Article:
By Nicole Montesano • Staff Writer • 

Water & Light accepts settlement

McMinnville Water & Light commissioners approved of a settlement agreement with the Bonneville Power Administration at its Tuesday meeting

Senior Power Analyst Jaime Phillips told commissioners the BPA “has been working collaboratively with its long-term transmission customers” for the last two months to reach an agreement on terms and conditions for 2019, avoiding a court fight.

She said the new agreement will “allow BPA to better respond to a changing energy transmission environment” and the agency is sweetening the deal by offering a lower rate increase to utilities that accept it: a 4 percent transmission rate increase, rather than the 9.5 percent increase it had originally proposed.

The BPA announced in 2016 it wanted to remove a requirement to obtain approval of any changes to its transmission tariff from the Federal Energy Regulatory Commission.

It proposed new terms earlier this year, but customers raised a variety of objections, leading to  settlement talks.

McMinnville Water & Light is generally in favor of the resulting agreement. Phillips told the commission that “removing FERC from the transmission tariff process will [give] BPA customers more involvement and input in the process.”

In addition, she said, the new terms will lower risk and costs, and the concessions made by the BPA “are favorable to MW&L and its customers.”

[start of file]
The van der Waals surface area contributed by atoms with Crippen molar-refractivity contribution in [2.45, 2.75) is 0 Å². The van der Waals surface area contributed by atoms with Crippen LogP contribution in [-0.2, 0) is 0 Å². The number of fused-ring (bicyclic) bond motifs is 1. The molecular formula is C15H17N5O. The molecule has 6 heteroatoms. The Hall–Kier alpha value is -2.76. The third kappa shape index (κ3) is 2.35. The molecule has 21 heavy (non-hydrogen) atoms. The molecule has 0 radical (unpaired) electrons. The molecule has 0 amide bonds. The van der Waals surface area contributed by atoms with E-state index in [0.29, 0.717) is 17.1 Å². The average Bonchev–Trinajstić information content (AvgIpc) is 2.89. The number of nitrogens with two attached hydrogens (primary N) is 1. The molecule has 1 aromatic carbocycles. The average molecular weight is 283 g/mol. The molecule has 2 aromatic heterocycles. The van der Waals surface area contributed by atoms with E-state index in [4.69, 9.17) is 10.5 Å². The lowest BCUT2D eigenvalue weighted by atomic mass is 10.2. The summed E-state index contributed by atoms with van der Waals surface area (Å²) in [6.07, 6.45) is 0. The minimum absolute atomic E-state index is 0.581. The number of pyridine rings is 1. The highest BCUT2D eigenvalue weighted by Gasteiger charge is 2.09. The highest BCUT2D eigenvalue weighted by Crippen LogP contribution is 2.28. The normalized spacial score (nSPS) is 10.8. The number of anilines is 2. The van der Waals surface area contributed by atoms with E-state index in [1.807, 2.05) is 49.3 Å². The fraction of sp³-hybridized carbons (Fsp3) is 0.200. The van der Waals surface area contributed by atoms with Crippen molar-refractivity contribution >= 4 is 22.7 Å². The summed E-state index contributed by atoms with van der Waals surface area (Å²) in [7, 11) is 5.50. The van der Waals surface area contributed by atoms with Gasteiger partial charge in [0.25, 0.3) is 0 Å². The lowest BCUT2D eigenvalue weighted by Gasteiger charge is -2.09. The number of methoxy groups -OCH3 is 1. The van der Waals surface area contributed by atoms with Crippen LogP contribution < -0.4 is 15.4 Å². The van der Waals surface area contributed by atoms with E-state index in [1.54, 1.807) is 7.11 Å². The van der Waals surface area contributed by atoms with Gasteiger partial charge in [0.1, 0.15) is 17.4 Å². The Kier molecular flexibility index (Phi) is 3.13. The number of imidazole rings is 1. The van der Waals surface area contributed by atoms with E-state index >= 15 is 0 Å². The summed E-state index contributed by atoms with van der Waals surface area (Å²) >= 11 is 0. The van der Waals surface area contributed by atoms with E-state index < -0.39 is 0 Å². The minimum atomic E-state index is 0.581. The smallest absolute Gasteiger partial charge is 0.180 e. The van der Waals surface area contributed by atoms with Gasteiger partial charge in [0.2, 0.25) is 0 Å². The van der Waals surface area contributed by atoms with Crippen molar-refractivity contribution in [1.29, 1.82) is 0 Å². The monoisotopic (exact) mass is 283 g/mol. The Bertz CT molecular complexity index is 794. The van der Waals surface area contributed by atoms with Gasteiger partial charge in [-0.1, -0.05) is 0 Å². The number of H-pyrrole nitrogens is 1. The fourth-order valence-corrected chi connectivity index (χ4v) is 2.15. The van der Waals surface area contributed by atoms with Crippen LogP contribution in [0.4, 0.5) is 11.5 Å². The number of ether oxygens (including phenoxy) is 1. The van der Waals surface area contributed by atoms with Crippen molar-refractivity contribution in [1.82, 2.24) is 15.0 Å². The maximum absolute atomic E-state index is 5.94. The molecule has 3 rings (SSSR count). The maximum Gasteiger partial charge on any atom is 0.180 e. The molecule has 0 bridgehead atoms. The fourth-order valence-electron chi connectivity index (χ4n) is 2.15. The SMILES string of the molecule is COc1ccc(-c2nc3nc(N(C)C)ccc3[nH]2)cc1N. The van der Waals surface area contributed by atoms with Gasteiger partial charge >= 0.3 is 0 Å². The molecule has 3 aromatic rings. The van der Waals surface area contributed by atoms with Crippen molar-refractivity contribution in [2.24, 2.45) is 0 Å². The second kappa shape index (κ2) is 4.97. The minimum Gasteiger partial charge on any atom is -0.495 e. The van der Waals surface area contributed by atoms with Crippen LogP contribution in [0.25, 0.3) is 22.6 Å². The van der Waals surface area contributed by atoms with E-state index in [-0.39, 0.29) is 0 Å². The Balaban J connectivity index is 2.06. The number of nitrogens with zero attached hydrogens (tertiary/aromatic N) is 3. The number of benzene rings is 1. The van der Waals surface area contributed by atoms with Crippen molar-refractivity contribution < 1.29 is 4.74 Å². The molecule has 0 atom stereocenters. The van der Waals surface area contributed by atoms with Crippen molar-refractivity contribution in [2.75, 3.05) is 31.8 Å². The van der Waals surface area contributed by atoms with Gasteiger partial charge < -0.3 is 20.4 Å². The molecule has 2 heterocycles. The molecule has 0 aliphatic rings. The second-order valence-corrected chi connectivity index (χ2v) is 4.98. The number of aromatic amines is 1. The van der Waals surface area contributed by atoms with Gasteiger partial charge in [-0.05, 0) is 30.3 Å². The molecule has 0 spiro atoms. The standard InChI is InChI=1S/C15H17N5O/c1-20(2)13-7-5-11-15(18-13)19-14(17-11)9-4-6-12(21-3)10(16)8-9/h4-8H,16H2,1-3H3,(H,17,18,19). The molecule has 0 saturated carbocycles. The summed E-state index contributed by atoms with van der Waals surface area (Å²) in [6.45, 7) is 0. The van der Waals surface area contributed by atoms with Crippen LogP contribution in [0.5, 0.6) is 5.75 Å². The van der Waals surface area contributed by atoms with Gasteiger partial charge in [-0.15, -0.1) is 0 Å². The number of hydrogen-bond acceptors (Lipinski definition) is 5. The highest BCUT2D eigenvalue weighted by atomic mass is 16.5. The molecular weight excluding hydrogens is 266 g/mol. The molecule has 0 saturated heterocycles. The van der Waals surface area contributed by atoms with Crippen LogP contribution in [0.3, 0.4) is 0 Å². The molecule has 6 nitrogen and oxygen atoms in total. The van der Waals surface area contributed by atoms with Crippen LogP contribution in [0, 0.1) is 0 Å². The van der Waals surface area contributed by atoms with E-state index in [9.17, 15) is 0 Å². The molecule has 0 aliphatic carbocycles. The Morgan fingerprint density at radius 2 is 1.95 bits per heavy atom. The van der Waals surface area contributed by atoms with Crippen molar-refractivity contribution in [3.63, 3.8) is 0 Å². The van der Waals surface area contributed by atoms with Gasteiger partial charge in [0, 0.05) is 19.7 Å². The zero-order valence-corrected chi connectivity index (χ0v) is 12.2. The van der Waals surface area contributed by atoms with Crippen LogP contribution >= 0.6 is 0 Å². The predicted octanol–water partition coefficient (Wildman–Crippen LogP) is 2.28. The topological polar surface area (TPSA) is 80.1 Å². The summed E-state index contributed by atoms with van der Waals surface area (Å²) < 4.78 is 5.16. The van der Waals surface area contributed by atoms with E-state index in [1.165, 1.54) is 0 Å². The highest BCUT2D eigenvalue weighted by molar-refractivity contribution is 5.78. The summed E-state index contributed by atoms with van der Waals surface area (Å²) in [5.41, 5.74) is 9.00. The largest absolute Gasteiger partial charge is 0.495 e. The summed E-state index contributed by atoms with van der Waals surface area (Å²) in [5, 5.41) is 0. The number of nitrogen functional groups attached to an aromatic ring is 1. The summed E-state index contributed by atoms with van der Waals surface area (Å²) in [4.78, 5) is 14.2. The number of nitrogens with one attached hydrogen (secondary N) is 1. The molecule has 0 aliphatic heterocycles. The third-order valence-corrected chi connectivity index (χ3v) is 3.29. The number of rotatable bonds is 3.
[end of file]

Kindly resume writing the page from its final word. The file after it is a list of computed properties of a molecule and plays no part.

Commissioners approved the settlement unanimously.

Commissioners also approved a logging plan for 2019, including sales of salvage wood and two sections in its watershed totalling about 70 acres of larger trees, with a decision to be made later in the season about whether to include pole sales, in which trees are selectively harvested specifically for utility poles.

Contract forester Brent Keller of Mason, Bruce & Girard told commissioners  the log market “has decreased significantly in the last few months” in part because saw mills now have plenty of logs to last them for several months. Lumber sales are down and “exporters are feeling the effects of tariffs.”

However, he said, he expects to see sales increase later in the winter.

The board also discussed whether to seek a new auditing firm on Tuesday.


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